It was 18 feet long and built like a tank. Now its mummified remains have emerged from an oil sands mine in Canada.
No, it’s not the plotline of a summer blockbuster. It’s science: breathtaking, take-you-back-in-time science.
Meet nodosaur, the crown jewel of a newly opened dinosaur exhibit at the Royal Tyrrell Museum of Palaeontology in Alberta, Canada.
What makes the nodosaur staggeringly unique isn’t its size (we get it; dinosaurs were big), but its almost unprecedented state of preservation.
Considering the nodosaur is roughly 110 million years old, the sleeping giant you see when you look at it is astounding. For one thing, you don’t see bones; most of the skeleton is undetectable because it’s covered in fossilized skin and, as the museum describes it, “encased in intact body armour.”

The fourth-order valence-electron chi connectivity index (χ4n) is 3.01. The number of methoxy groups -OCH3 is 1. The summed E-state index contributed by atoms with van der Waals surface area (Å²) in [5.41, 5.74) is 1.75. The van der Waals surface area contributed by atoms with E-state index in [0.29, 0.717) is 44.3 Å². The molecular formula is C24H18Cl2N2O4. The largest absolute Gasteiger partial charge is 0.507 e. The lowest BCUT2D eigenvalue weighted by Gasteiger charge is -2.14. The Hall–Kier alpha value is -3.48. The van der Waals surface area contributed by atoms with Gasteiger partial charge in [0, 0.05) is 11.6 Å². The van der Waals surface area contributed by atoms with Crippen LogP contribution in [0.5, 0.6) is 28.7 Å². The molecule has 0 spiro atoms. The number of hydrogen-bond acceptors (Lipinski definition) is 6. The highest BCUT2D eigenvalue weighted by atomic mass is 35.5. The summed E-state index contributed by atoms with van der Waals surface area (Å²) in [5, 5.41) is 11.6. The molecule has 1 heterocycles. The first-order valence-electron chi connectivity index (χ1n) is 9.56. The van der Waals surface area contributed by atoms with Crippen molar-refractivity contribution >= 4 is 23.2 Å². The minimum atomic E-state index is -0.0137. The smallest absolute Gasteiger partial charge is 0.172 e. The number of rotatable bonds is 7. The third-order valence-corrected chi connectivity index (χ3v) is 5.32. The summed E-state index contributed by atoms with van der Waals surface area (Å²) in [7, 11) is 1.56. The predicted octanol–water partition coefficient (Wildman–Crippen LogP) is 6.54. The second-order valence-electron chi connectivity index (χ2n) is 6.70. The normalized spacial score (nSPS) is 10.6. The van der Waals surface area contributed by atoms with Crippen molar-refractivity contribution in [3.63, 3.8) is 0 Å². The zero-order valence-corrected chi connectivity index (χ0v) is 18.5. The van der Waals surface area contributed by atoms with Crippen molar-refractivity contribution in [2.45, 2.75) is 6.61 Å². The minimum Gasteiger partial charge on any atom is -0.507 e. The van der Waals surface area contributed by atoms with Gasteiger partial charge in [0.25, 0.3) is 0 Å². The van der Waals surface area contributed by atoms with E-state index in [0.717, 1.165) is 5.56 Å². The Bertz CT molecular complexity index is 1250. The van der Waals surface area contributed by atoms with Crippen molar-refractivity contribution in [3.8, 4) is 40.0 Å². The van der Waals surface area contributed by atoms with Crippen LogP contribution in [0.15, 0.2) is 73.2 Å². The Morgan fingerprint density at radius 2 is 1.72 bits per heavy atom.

The nodosaur was found in 2011. An unsuspecting excavator operator uncovered the historic discovery while digging in an oil sands mine, according to the museum’s news release about the exhibit. Six years and 7,000 painstaking reconstruction hours later, and the nodosaur was ready to meet the public.